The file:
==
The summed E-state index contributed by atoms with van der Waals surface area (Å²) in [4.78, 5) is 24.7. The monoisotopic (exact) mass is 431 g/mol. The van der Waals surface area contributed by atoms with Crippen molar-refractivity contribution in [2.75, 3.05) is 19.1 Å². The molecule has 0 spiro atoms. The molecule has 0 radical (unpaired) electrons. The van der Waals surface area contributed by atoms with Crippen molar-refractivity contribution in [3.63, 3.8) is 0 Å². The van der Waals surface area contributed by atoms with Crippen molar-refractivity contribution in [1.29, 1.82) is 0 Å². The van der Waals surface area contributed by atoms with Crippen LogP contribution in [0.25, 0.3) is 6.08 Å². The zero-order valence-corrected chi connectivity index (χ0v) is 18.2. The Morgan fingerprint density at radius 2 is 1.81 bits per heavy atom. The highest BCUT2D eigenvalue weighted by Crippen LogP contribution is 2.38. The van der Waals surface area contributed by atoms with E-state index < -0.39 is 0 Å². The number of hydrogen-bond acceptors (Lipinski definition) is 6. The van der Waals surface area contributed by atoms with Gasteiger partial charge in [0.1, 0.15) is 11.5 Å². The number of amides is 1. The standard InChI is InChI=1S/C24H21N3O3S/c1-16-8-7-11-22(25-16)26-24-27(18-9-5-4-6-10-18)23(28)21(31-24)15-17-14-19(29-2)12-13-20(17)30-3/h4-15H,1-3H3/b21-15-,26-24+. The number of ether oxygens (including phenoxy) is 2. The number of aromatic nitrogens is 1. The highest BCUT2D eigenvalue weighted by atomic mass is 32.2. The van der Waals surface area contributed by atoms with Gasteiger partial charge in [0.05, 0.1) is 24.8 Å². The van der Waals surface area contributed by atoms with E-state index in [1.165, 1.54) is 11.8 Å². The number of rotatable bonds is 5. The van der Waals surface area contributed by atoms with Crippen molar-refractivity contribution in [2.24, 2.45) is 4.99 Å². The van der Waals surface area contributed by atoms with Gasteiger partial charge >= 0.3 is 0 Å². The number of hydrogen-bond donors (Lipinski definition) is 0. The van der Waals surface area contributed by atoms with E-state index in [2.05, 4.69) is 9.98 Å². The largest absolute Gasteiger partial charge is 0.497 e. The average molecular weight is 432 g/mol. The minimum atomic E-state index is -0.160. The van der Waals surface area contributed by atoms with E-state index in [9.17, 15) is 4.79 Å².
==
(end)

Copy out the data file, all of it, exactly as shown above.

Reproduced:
The summed E-state index contributed by atoms with van der Waals surface area (Å²) in [4.78, 5) is 24.7. The monoisotopic (exact) mass is 431 g/mol. The van der Waals surface area contributed by atoms with Crippen molar-refractivity contribution in [2.75, 3.05) is 19.1 Å². The molecule has 0 spiro atoms. The molecule has 0 radical (unpaired) electrons. The van der Waals surface area contributed by atoms with Crippen molar-refractivity contribution in [3.63, 3.8) is 0 Å². The van der Waals surface area contributed by atoms with Crippen molar-refractivity contribution in [1.29, 1.82) is 0 Å². The van der Waals surface area contributed by atoms with Crippen LogP contribution in [0.25, 0.3) is 6.08 Å². The zero-order valence-corrected chi connectivity index (χ0v) is 18.2. The Morgan fingerprint density at radius 2 is 1.81 bits per heavy atom. The highest BCUT2D eigenvalue weighted by Crippen LogP contribution is 2.38. The van der Waals surface area contributed by atoms with E-state index < -0.39 is 0 Å². The number of hydrogen-bond acceptors (Lipinski definition) is 6. The van der Waals surface area contributed by atoms with Gasteiger partial charge in [0.1, 0.15) is 11.5 Å². The number of amides is 1. The standard InChI is InChI=1S/C24H21N3O3S/c1-16-8-7-11-22(25-16)26-24-27(18-9-5-4-6-10-18)23(28)21(31-24)15-17-14-19(29-2)12-13-20(17)30-3/h4-15H,1-3H3/b21-15-,26-24+. The number of ether oxygens (including phenoxy) is 2. The number of aromatic nitrogens is 1. The highest BCUT2D eigenvalue weighted by atomic mass is 32.2. The van der Waals surface area contributed by atoms with Gasteiger partial charge in [0.05, 0.1) is 24.8 Å². The van der Waals surface area contributed by atoms with E-state index in [1.165, 1.54) is 11.8 Å². The number of rotatable bonds is 5. The van der Waals surface area contributed by atoms with Crippen molar-refractivity contribution in [2.24, 2.45) is 4.99 Å². The van der Waals surface area contributed by atoms with Gasteiger partial charge >= 0.3 is 0 Å². The number of hydrogen-bond donors (Lipinski definition) is 0. The van der Waals surface area contributed by atoms with E-state index in [2.05, 4.69) is 9.98 Å². The largest absolute Gasteiger partial charge is 0.497 e. The average molecular weight is 432 g/mol. The minimum atomic E-state index is -0.160. The van der Waals surface area contributed by atoms with E-state index in [9.17, 15) is 4.79 Å².